Viridiana (1961) is the first of three films Luis Buñuel made with the lovely Sylvia Pinal (the other two are The Exterminating Angel and Simon of the Desert, which we’ll get to eventually). Following two decades of political exile, Buñuel made his return to his native Spain and produced this Palme d’Or winner. It’s not surprising that the Cannes jury that awarded this film their top honor weren’t looking at it with the same eyes as the leader of Spain, which at this time was still, after over a quarter of a century, Francisco Franco (who would continue to preside another fifteen years). Well, Buñuel gave Franco the finger with this film, and Franco knew it.


Pinal plays the innocent Viridiana who, when the movie begins, is just a few days away from taking her vows as a nun. Apparently for some time Viridiana has been supported by her reclusive, lonely uncle, Don Jaime (Fernando Rey), and he’d like her to visit him at his estate before she takes her vows. Viridiana has met him only once, feels no loyalty, and really doesn’t want to see him, but her mother superior insists; after all, this is gratitude.


As you can see from the screenshot above, Don Jaime has issues. He’s been lonely since his young wife died, his young wife who looks a great deal like young Viridiana. In the evening, after everyone has retired, Don Jaime pulls out his wife’s wedding attire — and, well, tries it on. He’s a disturbed mind, supremely depressed and lonely. Viridiana sleep walks in on him. He knows it’s Viridiana, but in those dark hours it appears just as if his wife is returning from the grave.

The next day, Don Jaime, more disturbed than ever now, asks Viridiana to stay. She says no, but finally does give in on one of Don Jaime’s strange requests for one small favor (there’s that gratitude again): to dress up in the wedding attire herself. With the assistance of his servant Ramona (Margarita Lozano), Don Jaime corners Viridiana and makes a proposal, of sorts.


Now, for whatever reason, that tact didn’t work. Viridiana is determined to take her vows despite the generous offer. In fact, she is quite shock and dismayed.

So far this post has discussed only the first 20 minutes or so of this 1 hour and 30 minute film. When I first watched it, I simply had no idea what was coming after so much had already happened. And perhaps it’s best if you stop reading this and see for yourself as well. I’m going to go on, however, though not to the point of really spoiling things (I don’t think).

While Don Jaime is proclaiming his love to Viridiana, Ramona prepares a drugged drink. As planned, Viridiana falls into a deep sleep, Don Jaime takes her to bed, and the next scene is awful as we see him fight the temptation to rape her. He succeeds in overcoming his urge to violate her, but, because he thinks it will keep her home, when she wakes up he tells her she is no longer a virgin. She cannot possibly return to the convent now, he argues. How this would work in his favor, I don’t know, and it doesn’t; Viridiana is heading out. Wait, he cries, and tells her the truth:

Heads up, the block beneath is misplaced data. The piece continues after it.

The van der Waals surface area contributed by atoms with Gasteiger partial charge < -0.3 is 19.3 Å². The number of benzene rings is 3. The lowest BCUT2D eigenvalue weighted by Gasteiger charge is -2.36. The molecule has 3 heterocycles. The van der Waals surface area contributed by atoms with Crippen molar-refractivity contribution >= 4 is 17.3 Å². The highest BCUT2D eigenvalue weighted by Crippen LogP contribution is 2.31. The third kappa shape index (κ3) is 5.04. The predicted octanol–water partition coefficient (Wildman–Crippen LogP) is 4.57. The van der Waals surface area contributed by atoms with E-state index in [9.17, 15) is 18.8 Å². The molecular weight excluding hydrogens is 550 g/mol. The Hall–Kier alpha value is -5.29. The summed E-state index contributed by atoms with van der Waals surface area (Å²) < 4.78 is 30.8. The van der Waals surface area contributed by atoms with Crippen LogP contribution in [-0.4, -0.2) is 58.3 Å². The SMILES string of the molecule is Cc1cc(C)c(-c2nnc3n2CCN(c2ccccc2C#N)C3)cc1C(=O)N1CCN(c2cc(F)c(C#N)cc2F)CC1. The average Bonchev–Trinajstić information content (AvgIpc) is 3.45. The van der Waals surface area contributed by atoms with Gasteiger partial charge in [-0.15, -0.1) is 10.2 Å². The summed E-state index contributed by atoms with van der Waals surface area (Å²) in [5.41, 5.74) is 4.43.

Yes, that’s better, but not to the point of redeeming the mad man. Viridiana still leaves, gets to the bus station, and is forced to return when the police intercept her and tell her Don Jaime has committed suicide. This is at the 30 minute mark, so just what is going to happen in the last hour? It’s been sad so far, and now Viridiana feels guilt at the same time she is proud she did not give in. But how is this going to get so controversial?

Here’s a clue:


And the wedding attire figures in again too:


Don Jaime generously leaves his estate to two people: part will go to Viridiana and part will go to his illegitimate son, Jorge (Fransisco Rabal). Jorge has shown up at the estate with a woman yet flirts openly with Viridiana. As it turns out, Don Jaime’s suicide convinces Viridiana that she cannot return to the convent and take her vows; there is good work to be done outside. However, she isn’t just going to live in comfort at the estate. Feeling guilty for a variety of reasons (one of which she doesn’t even know if she should feel — is she a virgin, she must wonder), she has invited a troop of the poor, upon which she can cast her charity. This motley crew is pictured above at the incredibly controversial dinner shot.

Things just don’t go well for Viridiana. She knows nothing of the world — it’s a mess, corrupt, simply not salvageable — and cannot possibly manage her ill-advised project. Under their humble surface, this group would just as soon have her throat, or some other part of her, and it all comes to a head — and then, as the dust settles, we move to this curious final scene, which goes down in film history as one of the most provocative endings of all time.


It’s such a curious film, banned in Spain (until 1977), denounced by the Vatican (probably still). It is, in the words of a member of another forum, nine months’ pregnant with symbolism. I found that, agree with it or not, it was a visual feast, fun to pick apart, great to behold, a masterwork.

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